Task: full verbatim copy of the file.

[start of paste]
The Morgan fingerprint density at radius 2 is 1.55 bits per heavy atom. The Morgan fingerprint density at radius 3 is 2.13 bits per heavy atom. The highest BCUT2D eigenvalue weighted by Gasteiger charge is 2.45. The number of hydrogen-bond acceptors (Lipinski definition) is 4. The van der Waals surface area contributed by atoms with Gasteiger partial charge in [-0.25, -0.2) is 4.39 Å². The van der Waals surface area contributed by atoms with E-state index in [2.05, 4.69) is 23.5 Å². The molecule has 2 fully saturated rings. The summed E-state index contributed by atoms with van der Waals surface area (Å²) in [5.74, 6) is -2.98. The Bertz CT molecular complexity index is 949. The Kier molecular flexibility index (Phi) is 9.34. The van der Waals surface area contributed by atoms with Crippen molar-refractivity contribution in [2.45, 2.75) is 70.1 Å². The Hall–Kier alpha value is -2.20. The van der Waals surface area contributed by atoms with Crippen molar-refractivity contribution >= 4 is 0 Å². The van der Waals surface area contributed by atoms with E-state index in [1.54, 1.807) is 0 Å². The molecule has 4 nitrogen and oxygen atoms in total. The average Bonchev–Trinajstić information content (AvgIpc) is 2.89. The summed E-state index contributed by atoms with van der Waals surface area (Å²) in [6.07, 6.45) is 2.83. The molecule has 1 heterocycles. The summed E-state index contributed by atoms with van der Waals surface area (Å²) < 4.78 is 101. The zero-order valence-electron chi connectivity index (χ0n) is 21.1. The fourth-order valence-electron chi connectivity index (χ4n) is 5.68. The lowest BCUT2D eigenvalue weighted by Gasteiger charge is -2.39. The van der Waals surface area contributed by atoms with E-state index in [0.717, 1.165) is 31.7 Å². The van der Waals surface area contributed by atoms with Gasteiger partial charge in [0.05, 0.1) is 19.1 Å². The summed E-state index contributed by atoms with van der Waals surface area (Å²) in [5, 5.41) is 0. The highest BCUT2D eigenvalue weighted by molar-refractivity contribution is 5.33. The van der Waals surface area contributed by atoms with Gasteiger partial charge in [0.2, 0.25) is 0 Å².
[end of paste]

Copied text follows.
The Morgan fingerprint density at radius 2 is 1.55 bits per heavy atom. The Morgan fingerprint density at radius 3 is 2.13 bits per heavy atom. The highest BCUT2D eigenvalue weighted by Gasteiger charge is 2.45. The number of hydrogen-bond acceptors (Lipinski definition) is 4. The van der Waals surface area contributed by atoms with Gasteiger partial charge in [-0.25, -0.2) is 4.39 Å². The van der Waals surface area contributed by atoms with E-state index in [2.05, 4.69) is 23.5 Å². The molecule has 2 fully saturated rings. The summed E-state index contributed by atoms with van der Waals surface area (Å²) in [5.74, 6) is -2.98. The Bertz CT molecular complexity index is 949. The Kier molecular flexibility index (Phi) is 9.34. The van der Waals surface area contributed by atoms with Crippen molar-refractivity contribution in [2.45, 2.75) is 70.1 Å². The Hall–Kier alpha value is -2.20. The van der Waals surface area contributed by atoms with Crippen molar-refractivity contribution >= 4 is 0 Å². The van der Waals surface area contributed by atoms with E-state index in [1.54, 1.807) is 0 Å². The molecule has 4 nitrogen and oxygen atoms in total. The average Bonchev–Trinajstić information content (AvgIpc) is 2.89. The summed E-state index contributed by atoms with van der Waals surface area (Å²) in [6.07, 6.45) is 2.83. The molecule has 1 heterocycles. The summed E-state index contributed by atoms with van der Waals surface area (Å²) < 4.78 is 101. The zero-order valence-electron chi connectivity index (χ0n) is 21.1. The fourth-order valence-electron chi connectivity index (χ4n) is 5.68. The lowest BCUT2D eigenvalue weighted by Gasteiger charge is -2.39. The van der Waals surface area contributed by atoms with E-state index in [0.717, 1.165) is 31.7 Å². The van der Waals surface area contributed by atoms with Gasteiger partial charge in [0.05, 0.1) is 19.1 Å². The summed E-state index contributed by atoms with van der Waals surface area (Å²) in [5, 5.41) is 0. The highest BCUT2D eigenvalue weighted by molar-refractivity contribution is 5.33. The van der Waals surface area contributed by atoms with Gasteiger partial charge in [0.2, 0.25) is 0 Å².